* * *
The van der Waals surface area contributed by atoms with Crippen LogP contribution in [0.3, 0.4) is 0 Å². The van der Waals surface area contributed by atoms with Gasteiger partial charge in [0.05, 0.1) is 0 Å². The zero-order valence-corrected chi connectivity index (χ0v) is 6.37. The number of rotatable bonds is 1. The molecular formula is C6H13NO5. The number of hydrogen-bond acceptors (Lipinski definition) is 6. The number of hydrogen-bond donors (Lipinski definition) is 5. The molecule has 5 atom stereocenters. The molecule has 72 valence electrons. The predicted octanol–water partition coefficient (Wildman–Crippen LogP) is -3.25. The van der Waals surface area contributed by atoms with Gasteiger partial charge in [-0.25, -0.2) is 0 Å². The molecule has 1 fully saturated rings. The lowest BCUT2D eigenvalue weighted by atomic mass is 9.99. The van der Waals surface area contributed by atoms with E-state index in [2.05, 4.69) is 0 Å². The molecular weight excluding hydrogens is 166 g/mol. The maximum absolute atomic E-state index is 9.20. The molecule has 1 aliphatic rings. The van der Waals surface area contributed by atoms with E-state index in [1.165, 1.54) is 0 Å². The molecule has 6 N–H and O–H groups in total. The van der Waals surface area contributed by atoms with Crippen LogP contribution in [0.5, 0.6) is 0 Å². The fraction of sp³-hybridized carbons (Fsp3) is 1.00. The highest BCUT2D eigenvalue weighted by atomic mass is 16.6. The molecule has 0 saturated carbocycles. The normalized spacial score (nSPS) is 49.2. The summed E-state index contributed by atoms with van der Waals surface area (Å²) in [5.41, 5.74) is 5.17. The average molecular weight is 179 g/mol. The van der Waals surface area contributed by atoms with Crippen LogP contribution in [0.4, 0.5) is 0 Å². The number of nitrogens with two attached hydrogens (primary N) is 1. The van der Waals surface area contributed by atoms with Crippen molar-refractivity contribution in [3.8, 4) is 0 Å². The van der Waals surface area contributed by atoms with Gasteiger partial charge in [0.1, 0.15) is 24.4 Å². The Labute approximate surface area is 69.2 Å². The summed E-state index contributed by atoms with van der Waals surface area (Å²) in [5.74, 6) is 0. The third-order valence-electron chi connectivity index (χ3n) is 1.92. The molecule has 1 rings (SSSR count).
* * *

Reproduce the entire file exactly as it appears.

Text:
The van der Waals surface area contributed by atoms with Crippen LogP contribution in [0.3, 0.4) is 0 Å². The van der Waals surface area contributed by atoms with Gasteiger partial charge in [0.05, 0.1) is 0 Å². The zero-order valence-corrected chi connectivity index (χ0v) is 6.37. The number of rotatable bonds is 1. The molecular formula is C6H13NO5. The number of hydrogen-bond acceptors (Lipinski definition) is 6. The number of hydrogen-bond donors (Lipinski definition) is 5. The molecule has 5 atom stereocenters. The molecule has 72 valence electrons. The predicted octanol–water partition coefficient (Wildman–Crippen LogP) is -3.25. The van der Waals surface area contributed by atoms with Gasteiger partial charge in [-0.25, -0.2) is 0 Å². The molecule has 1 fully saturated rings. The lowest BCUT2D eigenvalue weighted by atomic mass is 9.99. The van der Waals surface area contributed by atoms with E-state index in [2.05, 4.69) is 0 Å². The molecular weight excluding hydrogens is 166 g/mol. The maximum absolute atomic E-state index is 9.20. The molecule has 1 aliphatic rings. The van der Waals surface area contributed by atoms with E-state index in [1.165, 1.54) is 0 Å². The molecule has 6 N–H and O–H groups in total. The van der Waals surface area contributed by atoms with Crippen LogP contribution in [0.5, 0.6) is 0 Å². The fraction of sp³-hybridized carbons (Fsp3) is 1.00. The highest BCUT2D eigenvalue weighted by atomic mass is 16.6. The molecule has 0 saturated carbocycles. The normalized spacial score (nSPS) is 49.2. The summed E-state index contributed by atoms with van der Waals surface area (Å²) in [5.41, 5.74) is 5.17. The average molecular weight is 179 g/mol. The van der Waals surface area contributed by atoms with Crippen LogP contribution in [0.4, 0.5) is 0 Å². The number of nitrogens with two attached hydrogens (primary N) is 1. The van der Waals surface area contributed by atoms with Crippen molar-refractivity contribution in [3.8, 4) is 0 Å². The van der Waals surface area contributed by atoms with Gasteiger partial charge in [0.1, 0.15) is 24.4 Å². The Labute approximate surface area is 69.2 Å². The summed E-state index contributed by atoms with van der Waals surface area (Å²) in [5.74, 6) is 0. The third-order valence-electron chi connectivity index (χ3n) is 1.92. The molecule has 1 rings (SSSR count).